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Elon Musk sues disinformation researchers, claiming they are driving away advertisers

A newly constructed X sign is seen on the roof of the headquarters of the social media platform previously known as Twitter, in San Francisco, on July 29, 2023. Elon Musk killed off the Twitter logo on July 24, 2023, replacing the world-recognized blue bird with a white X. San Francisco city authorities forced the company to take down the sign right away for permitting reasons.
Josh Edelson
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AFP via Getty Images
A newly constructed X sign is seen on the roof of the headquarters of the social media platform previously known as Twitter, in San Francisco, on July 29, 2023. Elon Musk killed off the Twitter logo on July 24, 2023, replacing the world-recognized blue bird with a white X. San Francisco city authorities forced the company to take down the sign right away for permitting reasons.

Elon Musk's X, the company formerly known as Twitter, is suing a nonprofit that researches hate speech on social media, accusing it of conducting "a scare campaign to drive away advertisers."

The suit alleges that the Center for Countering Digital Hate violated Twitter's terms of service and federal law by scraping data from the social media site. It claims the group cherry picks posts from the site to make it look like Twitter is flooded with hate speech and other harmful content, in order to silence users.

In its complaint filed in federal court in California, the company alleged that CCDH and its British affiliate are "activist organizations masquerading as research agencies" and said the group was "advocating for censorship on the internet."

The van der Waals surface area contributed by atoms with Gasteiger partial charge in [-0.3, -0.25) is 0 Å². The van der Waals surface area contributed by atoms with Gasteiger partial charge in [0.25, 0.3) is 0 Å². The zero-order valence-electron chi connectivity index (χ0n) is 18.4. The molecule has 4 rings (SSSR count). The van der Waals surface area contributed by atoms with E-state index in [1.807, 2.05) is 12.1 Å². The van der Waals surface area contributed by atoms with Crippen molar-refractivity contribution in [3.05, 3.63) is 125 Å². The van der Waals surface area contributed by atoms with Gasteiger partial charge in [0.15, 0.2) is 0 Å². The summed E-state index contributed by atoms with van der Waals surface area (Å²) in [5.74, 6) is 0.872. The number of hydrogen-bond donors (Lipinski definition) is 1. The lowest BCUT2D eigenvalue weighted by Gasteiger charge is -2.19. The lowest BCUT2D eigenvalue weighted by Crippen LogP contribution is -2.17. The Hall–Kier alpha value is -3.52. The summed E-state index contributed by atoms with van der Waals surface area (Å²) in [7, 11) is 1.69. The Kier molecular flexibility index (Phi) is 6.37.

Among the research that CCDH is best known for is a 2021 study showing that 12 people were behind most of the misleading claims and lies about COVID-19 vaccines on Twitter, Facebook, and Instagram.

"Musk is trying to 'shoot the messenger' who highlights the toxic content on his platform rather than deal with the toxic environment he's created," CCDH CEO Imran Ahmed said in a statement. "CCDH has no intention of stopping our independent research – Musk will not bully us into silence."

CCDH and other outside researchers have tracked increasing levels of hate speech on the platform since Musk bought it last fall. The entrepreneur, describes himself as a free speech absolutist, has loosened rules about what can be posted and reinstated the accounts of white supremacists, far-right extremists, and Qanon conspiracy theorists. Over the weekend, he allowed Ye, the rapper and mogul formerly known as Kanye West, back after a months-long suspension for posting an image of a swastika inside a Star of David.

Twitter disputes the claim that hateful content is on the rise, saying views of such posts have declined. "Free expression and platform safety are not at odds," the company wrote in a blog post on Monday.

Musk frequently uses heavy-handed tactics to take aim at critics. In December he suspended several journalists who covered the company (he reinstated most of them days later, under pressure from press freedom advocates), and banned a user who posted about the movements of his private jet using publicly available information. In 2018, he hired a private investigator to dig into a British man who had criticized Musk's efforts to help rescue a boys' soccer team in Thailand.

Twitter's anger with CCDH appeared to come to a head after the group published a report in June saying Twitter did not take action against 99 of 100 tweets the group reported for violating the platform's rules against hateful conduct. Twitter CEO Linda Yaccarino said the findings and other research cited in a Bloomberg News story about hate speech and violent content were based on "incorrect, misleading, and outdated metrics."

"Despite our continued progress, the Center for Countering Digital Hate (CCDH) and its backers have been actively working to assert false and misleading claims encouraging advertisers to pause investment on the platform," the company wrote in Monday's blog post.

The lawsuit comes as Musk's chaotic management of the company and abrupt changes in policies and features have sent many users to Twitter alternatives, including rival Meta's newly launched Threads, and as Twitter's advertising revenue has plunged.

It also comes at a moment when Republican lawmakers and right-wing activists are claiming that researchers who study online disinformation are actually trying to censor contrary views.

Copyright 2023 NPR. To see more, visit https://www.npr.org.

Shannon Bond is a business correspondent at NPR, covering technology and how Silicon Valley's biggest companies are transforming how we live, work and communicate.